Fraudulent Joinders To Keep Banksters From Removing Homeowner Lawsuits To Federal Court, Repeated Use Of Rejected "Show Me The Note" Theory Allegedly Among Tactics Used By Foreclosure Defense Attorney That Have Landed Him In Hot Water
In Minneapolis, Minnesota, the Star Tribune reports:
- The Eighth Circuit Court of Appeals took the unusual step  of threatening to impose its own sanctions on a Minneapolis foreclosure attorney for continuing to file appeals, using legal arguments that have been repeatedly rejected by the district court in Minnesota as well as the federal appeals court.
Attorney William B. Butler already faces possible discipline from the federal district court in Minnesota and the Minnesota Lawyers Professional Responsibility Board, both of which are currently conducting investigations of him. Butler's problems were described in the Star Tribune last Thursday.
It is the third time in five days that the appeals panel has upheld the dismissal of a Butler lawsuit.
On Thursday and Friday it issued separate opinions, upholding dismissals of his suits by Minnesota District Court judges.(1)
On Monday, a three-judge appeals court panel issued its latest ruling, upholding a decision by U.S. District Judge Patrick Schiltz, who dismissed a case filed by attorney Butler last August.(2) The appeals panel called Butler's continued rehashing of arguments "troubling," citing three similar Minnesota cases in which his arguments were rejected.
"HIs deliberate attempt to ignore these cases suggests that he has the intention of deceiving or misleading the court into ruling in his favor," the panel said in Monday's decision. "At the very least, it suggests he lacks a nonfrivolous basis for appeal. Such conduct may provide a basis for this court to impose its own sanctions in the future."(3)
The appeals court quoted liberally from Schiltz's harsh criticism of Butler for using the "show me the note argument" that the foreclosing entity no longer possesses the original foreclosure borrowing note, making the foreclosure invalid. In his August ruling, Schiltz imposed sanctions totalling $79,766. Butler has said he will not pay the sanctions by local federal judges, insisting his position is correct, the courts are wrong and he will eventually prevail. The sanctions now total $323,307, according to Star Tribune calculations.
In his latest ruling the appeals court quoted Schiltz, describing Butler's strategy:
"Butler takes a group of a dozen or so individuals who are facing foreclosure but otherwise have no connection to one another; he gins up a dozen or so claims against a dozen or so defendants grounded mostly on the show-me-the-note theory; and he fraudulently joins a single nondiverse defendant (typically a law firm that represented one of the lenders in a foreclosure proceedings) in an attempt to block removal to federal court.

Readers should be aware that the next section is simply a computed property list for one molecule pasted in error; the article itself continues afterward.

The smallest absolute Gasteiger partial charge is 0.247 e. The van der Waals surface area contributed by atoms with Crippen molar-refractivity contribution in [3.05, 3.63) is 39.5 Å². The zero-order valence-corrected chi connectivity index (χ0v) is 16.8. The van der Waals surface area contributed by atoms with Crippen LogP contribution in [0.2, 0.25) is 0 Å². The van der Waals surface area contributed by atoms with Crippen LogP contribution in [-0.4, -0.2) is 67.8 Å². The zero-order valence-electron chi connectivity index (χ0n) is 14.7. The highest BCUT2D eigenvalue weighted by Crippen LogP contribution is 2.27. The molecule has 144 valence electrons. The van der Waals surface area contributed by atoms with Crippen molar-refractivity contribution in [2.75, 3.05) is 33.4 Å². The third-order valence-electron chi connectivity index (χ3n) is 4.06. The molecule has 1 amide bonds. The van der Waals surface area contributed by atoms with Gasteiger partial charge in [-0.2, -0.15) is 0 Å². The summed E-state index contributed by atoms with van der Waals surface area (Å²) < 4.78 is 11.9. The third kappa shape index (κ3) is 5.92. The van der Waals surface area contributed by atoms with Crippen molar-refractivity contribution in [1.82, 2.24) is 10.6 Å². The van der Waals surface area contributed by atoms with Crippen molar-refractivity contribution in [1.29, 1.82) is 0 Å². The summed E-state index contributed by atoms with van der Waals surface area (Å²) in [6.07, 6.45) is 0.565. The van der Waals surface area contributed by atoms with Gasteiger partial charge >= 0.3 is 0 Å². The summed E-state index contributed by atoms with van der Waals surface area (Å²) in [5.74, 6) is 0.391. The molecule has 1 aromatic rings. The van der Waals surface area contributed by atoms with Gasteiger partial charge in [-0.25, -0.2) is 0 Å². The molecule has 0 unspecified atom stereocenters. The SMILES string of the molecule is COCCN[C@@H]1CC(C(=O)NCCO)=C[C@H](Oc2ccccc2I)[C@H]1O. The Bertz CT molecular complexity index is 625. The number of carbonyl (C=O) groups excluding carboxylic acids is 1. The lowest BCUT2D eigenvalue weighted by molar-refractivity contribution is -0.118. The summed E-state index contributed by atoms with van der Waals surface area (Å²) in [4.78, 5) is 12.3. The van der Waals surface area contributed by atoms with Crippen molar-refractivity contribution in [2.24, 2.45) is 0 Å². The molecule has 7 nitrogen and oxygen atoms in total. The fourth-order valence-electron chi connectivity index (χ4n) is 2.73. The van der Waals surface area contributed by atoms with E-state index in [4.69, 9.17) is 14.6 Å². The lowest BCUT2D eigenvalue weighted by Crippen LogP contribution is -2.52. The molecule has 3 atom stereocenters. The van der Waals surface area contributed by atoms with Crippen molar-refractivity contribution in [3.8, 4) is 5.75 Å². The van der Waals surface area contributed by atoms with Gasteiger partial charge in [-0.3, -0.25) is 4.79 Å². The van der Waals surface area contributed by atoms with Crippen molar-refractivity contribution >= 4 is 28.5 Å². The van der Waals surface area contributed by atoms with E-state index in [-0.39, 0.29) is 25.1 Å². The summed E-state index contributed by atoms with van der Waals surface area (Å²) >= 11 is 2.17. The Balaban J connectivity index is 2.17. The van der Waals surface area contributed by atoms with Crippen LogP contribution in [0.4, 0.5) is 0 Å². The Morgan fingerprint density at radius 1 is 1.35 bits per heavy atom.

"The defendants generally remove the cases to federal court, and Butler then moves to remand. If the judge denies Butler's motion, he might 'remand' the case himself by voluntarily dismissing it and refiling in state court within a day or two, thereby starting the process all over again.(4)
To hide his conduct, Butler will reorder the names of the plaintiffs or substitute a new plaintiff for one of the old plaintiffs, so that the refiled case will have a different caption.
"When Butler's claims are finally challenged on the merits, he makes false representations and spins out contradictory and often absurd arguments in the hope that their sheer weight and number, multiplied by the number of parties and claims, will overwhelm his opponents and the court...."
(1) Johnson v. Deutsche Bank National Trust, No. 12-2605 (8th Cir. July 11, 2013), Mustafa v. Bank of America, N.A., No. 12-3217 (8th Cir. July 12, 2013).
(2) Welk v. GMAC Mortgage, LLC, No. 12-3141 (8th Cir. July 15, 2013).
(3) From the court's ruling:
- In his briefs to this court Butler similarly omits any discussion of the recent cases rejecting his "show me the note" theory and jurisdictional arguments, and he makes no attempt to distinguish or argue against them. He simply represents that Minnesota law requires a foreclosing mortgagee to possess the note and that the district court lacked jurisdiction to hear the case.
This is troubling. Butler himself has argued several cases in which we rejected his "show me the note" theory under Minnesota law. E.g., Murphy, 699 F.3d at 1030; Butler v. Bank of Am., N.A., 690 F.3d 959, 959 (8th Cir. 2012); Stein v. Chase Home Fin., LLC, 662 F.3d 976, 977 (8th Cir. 2011).
His deliberate attempt to ignore these cases suggests that he has the intention of deceiving or misleading the court into ruling in his favor. At the very least, it suggests that he lacks a nonfrivolous basis for appeal. Such conduct may provide a basis for this court to impose sanctions of its own in the future. See Fed. R. App. P. 38.